Nick’s Meditations on Love: My quest to understand love, Greeks and hotdogs

JAMIE CHEN / AGGIE

One of life’s universal feelings is surprisingly tricky to define

I’m no expert on love. Only one person has ever received the love of this guy, your columnist. Yeah, just one. But taking that love-mobile for a spin revealed something intriguing. I began wondering about the word “love” and all its puzzling connotations. And that’s not an easy thing to solve.

Everyone will experience that crazy, stupid little thing called love at some point (unless you’re James Franco; that guy is incapable of loving). Love is one of life’s concepts that’s pretty much universal, like death and taxes. It’s also nearly impossible to express through language. If there was one word tossed around the most but understood the least, it’s “love.”

Attempting to define love is like training for a hot dog-eating contest. It’s both frustrating and nauseating, and it leaves you feeling slightly bloated.

Some definitions hit the mark better than others. Over at dictionary.com, love is defined as “a profoundly tender, passionate affection for another person.” But this would be inadequate for the ancient Greeks, who split love into four different categories — distinguishing between romantic or sexual desire and the love between friends and family, for example.

Writers and romantics have been trying to nail down the essence of love for millennia, from Homer to E. L. James. A catchall definition of love is tricky to pinpoint, but perhaps it doesn’t matter in the long run what love means. What seems to matter most is how love feels.

Not all feelings are created equally, of course. That crazy, stupid thing called heartbreak is certainly real — just ask your favorite singers. It’s also an inevitable part of our collective romantic journey. Over 85 percent of unmarried couples will break up, and even half of all married couples will end up cutting the knot eventually.

The people we love — a spouse, a sweetheart, a Tinder bondage buddy — are at the mercy of probability. What’s the point if realism dictates it might end?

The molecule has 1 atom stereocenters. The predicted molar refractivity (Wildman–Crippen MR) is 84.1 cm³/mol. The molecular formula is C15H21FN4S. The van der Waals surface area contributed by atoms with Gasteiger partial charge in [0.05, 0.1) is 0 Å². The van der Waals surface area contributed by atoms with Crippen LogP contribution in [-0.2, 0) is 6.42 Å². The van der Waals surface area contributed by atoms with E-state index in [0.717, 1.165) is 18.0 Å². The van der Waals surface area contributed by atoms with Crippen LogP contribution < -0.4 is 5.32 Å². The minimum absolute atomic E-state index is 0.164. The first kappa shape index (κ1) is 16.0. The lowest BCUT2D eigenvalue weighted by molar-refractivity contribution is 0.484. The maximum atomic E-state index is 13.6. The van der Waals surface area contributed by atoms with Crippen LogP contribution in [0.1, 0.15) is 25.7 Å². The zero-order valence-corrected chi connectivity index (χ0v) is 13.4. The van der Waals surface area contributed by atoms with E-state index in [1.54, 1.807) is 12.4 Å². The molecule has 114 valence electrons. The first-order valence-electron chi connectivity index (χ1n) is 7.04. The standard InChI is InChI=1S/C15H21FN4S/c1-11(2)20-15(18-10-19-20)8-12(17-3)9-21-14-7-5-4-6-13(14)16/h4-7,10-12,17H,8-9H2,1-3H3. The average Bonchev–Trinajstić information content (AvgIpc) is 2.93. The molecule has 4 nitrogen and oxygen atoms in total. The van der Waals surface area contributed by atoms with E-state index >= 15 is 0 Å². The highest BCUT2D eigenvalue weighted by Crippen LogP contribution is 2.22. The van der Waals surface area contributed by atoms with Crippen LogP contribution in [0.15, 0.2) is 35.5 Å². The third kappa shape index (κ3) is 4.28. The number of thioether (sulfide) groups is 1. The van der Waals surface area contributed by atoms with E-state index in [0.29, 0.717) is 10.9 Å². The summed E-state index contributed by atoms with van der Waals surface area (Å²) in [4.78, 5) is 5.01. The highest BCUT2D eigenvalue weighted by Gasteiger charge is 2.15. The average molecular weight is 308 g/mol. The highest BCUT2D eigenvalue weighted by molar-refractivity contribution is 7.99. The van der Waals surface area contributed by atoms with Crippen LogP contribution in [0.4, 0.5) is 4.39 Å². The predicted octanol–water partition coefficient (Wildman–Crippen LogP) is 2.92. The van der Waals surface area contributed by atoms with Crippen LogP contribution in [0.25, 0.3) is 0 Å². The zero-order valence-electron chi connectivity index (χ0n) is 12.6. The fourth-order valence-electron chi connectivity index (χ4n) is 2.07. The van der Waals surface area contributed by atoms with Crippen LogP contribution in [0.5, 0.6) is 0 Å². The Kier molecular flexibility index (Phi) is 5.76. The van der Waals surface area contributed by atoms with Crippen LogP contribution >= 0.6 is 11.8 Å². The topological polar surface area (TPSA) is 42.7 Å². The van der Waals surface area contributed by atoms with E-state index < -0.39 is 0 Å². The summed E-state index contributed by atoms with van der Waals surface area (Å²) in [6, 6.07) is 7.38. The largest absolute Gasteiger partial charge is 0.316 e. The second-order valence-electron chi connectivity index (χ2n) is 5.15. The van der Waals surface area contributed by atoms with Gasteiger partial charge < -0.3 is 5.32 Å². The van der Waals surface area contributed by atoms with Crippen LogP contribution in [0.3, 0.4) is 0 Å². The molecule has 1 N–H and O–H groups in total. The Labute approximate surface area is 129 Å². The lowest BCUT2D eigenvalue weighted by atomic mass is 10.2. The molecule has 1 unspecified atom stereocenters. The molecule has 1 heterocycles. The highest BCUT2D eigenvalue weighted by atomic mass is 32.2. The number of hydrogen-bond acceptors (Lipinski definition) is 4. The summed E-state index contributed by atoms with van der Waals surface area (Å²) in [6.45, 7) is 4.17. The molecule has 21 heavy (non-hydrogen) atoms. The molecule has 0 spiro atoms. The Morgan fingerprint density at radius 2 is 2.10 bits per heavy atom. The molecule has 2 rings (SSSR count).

There is a point, though. Love requires sacrifice, a lot of effort and a state of vulnerability that molds our character — and who doesn’t need a bit of character molding these days? In a life full of tidal waves, ups and downs and side-to-sides, love can be the cage that keeps the sharks away.

Okay, that concludes my semi-poetic rejoinder to love’s appeal. The point is that love is raw. It harkens back to a primitive state of being, a most basic form of connection to another person. And it’s those raw emotions that make us live irrationally sometimes, yes, but with a heightened sense of fulfillment that is tough to replicate.

True, it will most likely end. But so what? Those memories of the past will sting, at first, and then slowly dissipate as the months pass. Those tears will dry, and the heart will grow stronger and more knowledgeable of the things that make us happy. It takes time, as friends and experts will tell us, but eventually we emerge with renewed vitality. Besides, the line of attractive suitors is surely awaiting.

Imagine the multi-headed Hydra, a ferocious monster from Greek mythology. Every time it loses a head, new ones take its place. Love is this monster, and broken hearts feel like one of its lost heads. But in time, wounds heal, giving us much-needed strength after a period of doom and gloom.

If you know the myth, some guy named Hercules kills the Hydra. Well hey, maybe love doesn’t belong in this metaphor after all. Maybe love’s meaning is better left to the abyss, content to leave people struggling with their bloat as I have. Yeah, this love thing kind of sucks.

It’s all Greek to me.

 

Written by: Nick Irvin — ntirvin@ucdavis.edu

Disclaimer: The views and opinions expressed by individual columnists belong to the columnists alone and do not necessarily indicate the views and opinions held by The California Aggie.

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